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J/33 Articles & Reviews

J/33 Sailing World Review

The new J/33 is a handsome, simply styled performer with excellent helm response, an easily driven hull, a clean open deck, and a no-fuss interior. This design, conceived to excel in light to moderate air, is a cross between the J/27 and J/35 hull types with proportionally longer waterline, yet the same distinctive J/Boat bow and cabin house.

Designer Rod Johnstone conceived the boat as an entry-level offshore one-design with strict class rules written to allow low-cost ownership and equitable competition. He borrowed the "bath tub" cockpit from his IOR J/34, allowing ample working room underway on any point of sail. All sail controls lead neatly to the companionway, making easy work of any adjustments.
The boat lives up to performance expectations as evidenced by a first in class at its debut regatta, Block Island Race Week. With the combination of full main and 130 in eight knots of breeze, I found the helm lively, but a challenge to balance upwind.

On deck and below, the J/33 epitomizes simplicity. The cabin is open and all aspects are completely functional. Weight is saved on deck by leading the running backstay tails forward and up to the secondaries, yet owners may want to rethink this arrangement as it ties up the weather side secondary. Racers may also want to lead hydraulic controls forward from the backstay.

-Daniel Dickison

 

Construction:

Baltek Contourkore end grained balsa laminated with biaxial and unidirectional roving, and vinylester resin on the outer hull layer for blister resistance. Main bulkhead is molded GRP, faced with a teak veneer and bonded to hull and deck with three layers of glass tape. Solid transverse fiberglass beams over the keel provide additional rigidity. Winch bases are reinforced with marine grade ply and extra glass, and stanchions are mounted on solid gloss. Hull lamination schedule meets Lloyd's standards.

Hull/Keel/Sailplan:

Lines are pure and pleasing, moderately narrow beam and low freeboard, with a short raised cabin and slightly reversed transom, Conventional lead fin keel, bolted, epoxy-bonded, and glass wrapped at joint to deep molded structural sump. Continuous Navtec rod rigging on a fully anodized two spreader masthead Kenyon spar. Martec 14 x 14 folding prop.

Deck/Hardware:

Layout is open and clean with genoa tracks well inboard and on the toe rail. Cockpit has no ino, but an ample bridgedeck and a wide deep well with centerline foot tails. Two cabin hatches and opening portlights provide more than adequate ventilation below. Standard hardware includes Lewmar winches, Spinlock halyard stoppers, 6:1 Harken mainsheet system, and 3:1 Harken traveler system, Sparcraft pneumatic solid boom vang with 12:1 Harken purchase system, and a Navtec hydraulic backstay adjuster.

Interior:

Simple and functional. Almost six feet of headroom under cabin trunk no obstructions in main cabin. Teak and holly cabin sole, with teak veneer elsewhere and light laminate on counter surfaces. Two settee berths and optional V-berth forward make up the sleeping accommodations. Galley is spartan and split athwartships with ice box to starboard and sink and two burner stove to port.

Tankage/Electricity:

Fresh water, 30 gallon molded tank. Fuel, 15 gallon aluminum tank with gauge and inspection port. Two 90 amp deep cycle batteries, electrical panel includes battery condition meters.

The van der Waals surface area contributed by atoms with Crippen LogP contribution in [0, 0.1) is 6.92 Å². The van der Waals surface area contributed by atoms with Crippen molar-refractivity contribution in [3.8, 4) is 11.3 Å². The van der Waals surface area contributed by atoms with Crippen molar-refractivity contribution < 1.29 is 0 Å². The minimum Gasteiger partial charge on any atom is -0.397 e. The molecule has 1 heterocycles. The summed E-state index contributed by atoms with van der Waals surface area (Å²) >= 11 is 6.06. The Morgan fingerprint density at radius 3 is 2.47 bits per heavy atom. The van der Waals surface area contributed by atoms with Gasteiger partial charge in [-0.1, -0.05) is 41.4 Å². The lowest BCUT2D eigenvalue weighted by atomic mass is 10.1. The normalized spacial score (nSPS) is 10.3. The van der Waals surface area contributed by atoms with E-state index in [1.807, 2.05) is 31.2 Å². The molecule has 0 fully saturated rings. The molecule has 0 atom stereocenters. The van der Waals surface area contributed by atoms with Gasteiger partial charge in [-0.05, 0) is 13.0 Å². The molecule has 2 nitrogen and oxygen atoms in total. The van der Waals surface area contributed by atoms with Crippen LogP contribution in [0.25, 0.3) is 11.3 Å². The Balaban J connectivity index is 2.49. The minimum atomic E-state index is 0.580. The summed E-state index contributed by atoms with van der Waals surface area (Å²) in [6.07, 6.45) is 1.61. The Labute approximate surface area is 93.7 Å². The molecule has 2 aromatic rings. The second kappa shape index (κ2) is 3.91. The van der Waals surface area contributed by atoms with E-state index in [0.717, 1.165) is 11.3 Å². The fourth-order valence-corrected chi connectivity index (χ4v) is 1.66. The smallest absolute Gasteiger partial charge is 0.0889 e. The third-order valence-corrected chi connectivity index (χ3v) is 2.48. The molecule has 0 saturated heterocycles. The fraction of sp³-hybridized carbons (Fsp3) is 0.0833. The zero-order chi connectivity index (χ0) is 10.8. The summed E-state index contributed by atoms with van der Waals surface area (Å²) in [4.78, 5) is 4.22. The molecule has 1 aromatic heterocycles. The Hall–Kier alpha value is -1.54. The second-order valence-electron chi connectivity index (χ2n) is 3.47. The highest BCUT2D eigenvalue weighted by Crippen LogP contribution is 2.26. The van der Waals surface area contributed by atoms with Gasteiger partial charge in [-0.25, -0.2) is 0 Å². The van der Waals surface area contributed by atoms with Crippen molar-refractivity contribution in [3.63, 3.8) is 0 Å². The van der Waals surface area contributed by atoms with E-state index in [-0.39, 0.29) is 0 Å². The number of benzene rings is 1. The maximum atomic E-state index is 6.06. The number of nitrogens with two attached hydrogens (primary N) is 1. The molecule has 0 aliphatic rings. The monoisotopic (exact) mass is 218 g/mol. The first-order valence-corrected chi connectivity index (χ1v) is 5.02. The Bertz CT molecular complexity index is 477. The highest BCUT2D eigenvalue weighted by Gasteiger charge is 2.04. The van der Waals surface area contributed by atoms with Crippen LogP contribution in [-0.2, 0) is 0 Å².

J/33 Yachting Magazine Review

Ever since he designed the J/24, Rod Johnstone has made a name for himself building fast racing/cruising boats with a bent toward performance. Now comes the latest J/Boat, the J/33, with a planing hull. It is the talk of the dock as it more than maintains this builder's go-fast tradition.

Johnstone's idea of building an affordable, fast sailboat that is comfortable for the entire family to race has been well documented (see "Boat of the Decade," January 1988). His success with that initial design - the J/24 - and all subsequent designs over the past 10 years is already a part of yachting lore. So it was with great anticipation that many sailors awaited the arrival of the new J/33 this spring.

Like others before it, the J/33 is a racing machine with its roots in small-boat sailing. Its sailing characteristics are similar to that of a dinghy responsive steering, quick acceleration and sensitivity to weight. But the accommodations are that of a cruiser.

The 33 is an attempt by J/Boats to provide a boat with adequate headroom below while maintaining the distinctive, graceful lines of its predecessors. At the same time the price is well suited to those not willing to stray near the magic $100,000 mark.

As expected, the J/33 makes its biggest statement on the race course. The deck layout is simple and straight forward with a cockpit that is, by any definition, huge. It is the same size as the cockpit of the J/34 (a boat once built for the International Offshore Rule) that has since been discontinued. Measuring 10.5' x 9' on the deck and 7.5' x 4.5' in the well, its size is accomplished by a lack of seats, leaving plenty of room for the crew while keeping the helmsman away from flying elbows. When we took her for a sail we had seven people aboard and found little difficulty staying out of each other's way and running the boat smoothly, even during a spinnaker set. Out of the box, the boat is ready to sail. Standard are #46 Lewmar primaries and #40 secondaries, a 6:1 Harken mainsheet system and a 3:1 Harken traveler system.